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From bugzi...@apache.org
Subject DO NOT REPLY [Bug 8645] New: - Microsoft "Services for UNIX v2.0" nfs server has a corrupt last modification date
Date Tue, 30 Apr 2002 09:32:53 GMT
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http://nagoya.apache.org/bugzilla/show_bug.cgi?id=8645

Microsoft "Services for UNIX v2.0" nfs server has a corrupt last modification date

           Summary: Microsoft "Services for UNIX v2.0" nfs server has a
                    corrupt last modification date
           Product: Tomcat 3
           Version: 3.3.1 Final
          Platform: All
        OS/Version: Other
            Status: NEW
          Severity: Normal
          Priority: Other
         Component: Webapps
        AssignedTo: tomcat-dev@jakarta.apache.org
        ReportedBy: puckman@taglab.com


This might or might not be Tomcat's problem, however I've found no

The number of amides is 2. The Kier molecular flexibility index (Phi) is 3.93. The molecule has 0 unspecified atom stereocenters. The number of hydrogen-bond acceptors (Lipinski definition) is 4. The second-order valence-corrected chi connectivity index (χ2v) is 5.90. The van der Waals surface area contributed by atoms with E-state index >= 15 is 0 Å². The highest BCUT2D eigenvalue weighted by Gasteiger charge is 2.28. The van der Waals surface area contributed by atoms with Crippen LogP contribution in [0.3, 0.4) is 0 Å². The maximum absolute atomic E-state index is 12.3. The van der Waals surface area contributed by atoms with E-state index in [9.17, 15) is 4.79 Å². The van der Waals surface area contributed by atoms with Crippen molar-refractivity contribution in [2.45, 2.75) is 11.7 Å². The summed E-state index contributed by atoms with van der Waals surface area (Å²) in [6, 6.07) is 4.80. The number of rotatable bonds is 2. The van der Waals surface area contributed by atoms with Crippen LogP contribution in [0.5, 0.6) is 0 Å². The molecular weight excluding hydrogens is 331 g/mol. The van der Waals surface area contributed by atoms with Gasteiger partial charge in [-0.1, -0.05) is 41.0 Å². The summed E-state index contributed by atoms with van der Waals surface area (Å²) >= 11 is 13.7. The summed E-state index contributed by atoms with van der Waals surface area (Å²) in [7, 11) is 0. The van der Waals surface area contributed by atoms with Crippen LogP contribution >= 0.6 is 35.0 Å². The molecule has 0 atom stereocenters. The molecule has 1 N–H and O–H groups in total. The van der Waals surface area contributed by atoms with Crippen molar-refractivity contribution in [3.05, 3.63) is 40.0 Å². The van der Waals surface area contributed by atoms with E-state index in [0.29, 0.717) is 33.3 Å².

documentation of this problem anywhere on the web, and Tomcat is severly 
affected. If Tomcat is behaving according to plan, then this bug report can be 
seen more as "for information purposes".

Microsoft's "Services for UNIX v2.0" http://www.microsoft.com/windows2000/sfu/ 
includes an NFS server amongst other things. This server has a big problem 
with last modification times of files. 

My setup is a Windows 2000 Server with Services for UNIX, sharing some folders 
using NFS to a Redhat Linux 7.2 box where I'm running tomcat on the NFS file 
system. 

It seems the NFS server sets the modification time twice for every update to